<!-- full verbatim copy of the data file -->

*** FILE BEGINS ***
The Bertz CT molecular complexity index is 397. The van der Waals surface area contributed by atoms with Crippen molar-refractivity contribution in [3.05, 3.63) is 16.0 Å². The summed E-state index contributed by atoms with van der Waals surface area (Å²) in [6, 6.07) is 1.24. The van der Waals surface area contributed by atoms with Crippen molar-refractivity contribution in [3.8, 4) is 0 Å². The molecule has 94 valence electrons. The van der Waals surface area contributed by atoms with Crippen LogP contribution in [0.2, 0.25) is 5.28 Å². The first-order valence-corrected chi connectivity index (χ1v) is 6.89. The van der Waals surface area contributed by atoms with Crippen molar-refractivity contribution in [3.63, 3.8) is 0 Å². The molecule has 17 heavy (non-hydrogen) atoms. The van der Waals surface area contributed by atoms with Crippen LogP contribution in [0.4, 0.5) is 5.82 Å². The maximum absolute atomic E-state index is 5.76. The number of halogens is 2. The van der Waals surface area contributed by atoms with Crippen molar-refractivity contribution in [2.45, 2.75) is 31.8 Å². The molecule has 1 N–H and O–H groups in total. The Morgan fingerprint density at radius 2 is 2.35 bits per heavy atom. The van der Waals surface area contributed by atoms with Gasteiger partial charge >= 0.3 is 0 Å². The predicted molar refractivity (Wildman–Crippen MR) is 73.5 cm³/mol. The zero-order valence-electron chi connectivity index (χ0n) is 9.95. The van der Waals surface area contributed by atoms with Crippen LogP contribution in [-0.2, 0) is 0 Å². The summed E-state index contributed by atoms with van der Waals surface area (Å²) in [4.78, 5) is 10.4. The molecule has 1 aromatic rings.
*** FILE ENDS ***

The Bertz CT molecular complexity index is 397. The van der Waals surface area contributed by atoms with Crippen molar-refractivity contribution in [3.05, 3.63) is 16.0 Å². The summed E-state index contributed by atoms with van der Waals surface area (Å²) in [6, 6.07) is 1.24. The van der Waals surface area contributed by atoms with Crippen molar-refractivity contribution in [3.8, 4) is 0 Å². The molecule has 94 valence electrons. The van der Waals surface area contributed by atoms with Crippen LogP contribution in [0.2, 0.25) is 5.28 Å². The first-order valence-corrected chi connectivity index (χ1v) is 6.89. The van der Waals surface area contributed by atoms with Crippen molar-refractivity contribution in [3.63, 3.8) is 0 Å². The molecule has 17 heavy (non-hydrogen) atoms. The van der Waals surface area contributed by atoms with Crippen LogP contribution in [0.4, 0.5) is 5.82 Å². The maximum absolute atomic E-state index is 5.76. The number of halogens is 2. The van der Waals surface area contributed by atoms with Crippen molar-refractivity contribution in [2.45, 2.75) is 31.8 Å². The molecule has 1 N–H and O–H groups in total. The Morgan fingerprint density at radius 2 is 2.35 bits per heavy atom. The van der Waals surface area contributed by atoms with Gasteiger partial charge >= 0.3 is 0 Å². The predicted molar refractivity (Wildman–Crippen MR) is 73.5 cm³/mol. The zero-order valence-electron chi connectivity index (χ0n) is 9.95. The van der Waals surface area contributed by atoms with Crippen LogP contribution in [-0.2, 0) is 0 Å². The summed E-state index contributed by atoms with van der Waals surface area (Å²) in [4.78, 5) is 10.4. The molecule has 1 aromatic rings.